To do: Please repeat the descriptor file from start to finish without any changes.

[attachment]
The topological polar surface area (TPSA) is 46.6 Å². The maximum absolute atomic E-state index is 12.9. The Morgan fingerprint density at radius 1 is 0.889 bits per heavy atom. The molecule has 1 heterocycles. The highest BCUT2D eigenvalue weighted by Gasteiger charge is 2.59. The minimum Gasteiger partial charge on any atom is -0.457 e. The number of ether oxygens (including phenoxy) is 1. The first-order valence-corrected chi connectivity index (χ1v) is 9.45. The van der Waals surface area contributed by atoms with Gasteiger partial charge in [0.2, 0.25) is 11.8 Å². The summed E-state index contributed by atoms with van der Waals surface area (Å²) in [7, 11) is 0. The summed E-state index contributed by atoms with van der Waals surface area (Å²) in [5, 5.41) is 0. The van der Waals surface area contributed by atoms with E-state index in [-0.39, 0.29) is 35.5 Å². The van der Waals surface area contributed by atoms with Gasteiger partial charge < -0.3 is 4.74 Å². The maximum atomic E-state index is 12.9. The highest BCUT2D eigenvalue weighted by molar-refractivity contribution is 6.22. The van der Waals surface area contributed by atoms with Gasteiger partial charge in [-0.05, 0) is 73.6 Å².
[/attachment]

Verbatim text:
The topological polar surface area (TPSA) is 46.6 Å². The maximum absolute atomic E-state index is 12.9. The Morgan fingerprint density at radius 1 is 0.889 bits per heavy atom. The molecule has 1 heterocycles. The highest BCUT2D eigenvalue weighted by Gasteiger charge is 2.59. The minimum Gasteiger partial charge on any atom is -0.457 e. The number of ether oxygens (including phenoxy) is 1. The first-order valence-corrected chi connectivity index (χ1v) is 9.45. The van der Waals surface area contributed by atoms with Gasteiger partial charge in [0.2, 0.25) is 11.8 Å². The summed E-state index contributed by atoms with van der Waals surface area (Å²) in [7, 11) is 0. The summed E-state index contributed by atoms with van der Waals surface area (Å²) in [5, 5.41) is 0. The van der Waals surface area contributed by atoms with E-state index in [-0.39, 0.29) is 35.5 Å². The van der Waals surface area contributed by atoms with Gasteiger partial charge < -0.3 is 4.74 Å². The maximum atomic E-state index is 12.9. The highest BCUT2D eigenvalue weighted by molar-refractivity contribution is 6.22. The van der Waals surface area contributed by atoms with Gasteiger partial charge in [-0.05, 0) is 73.6 Å².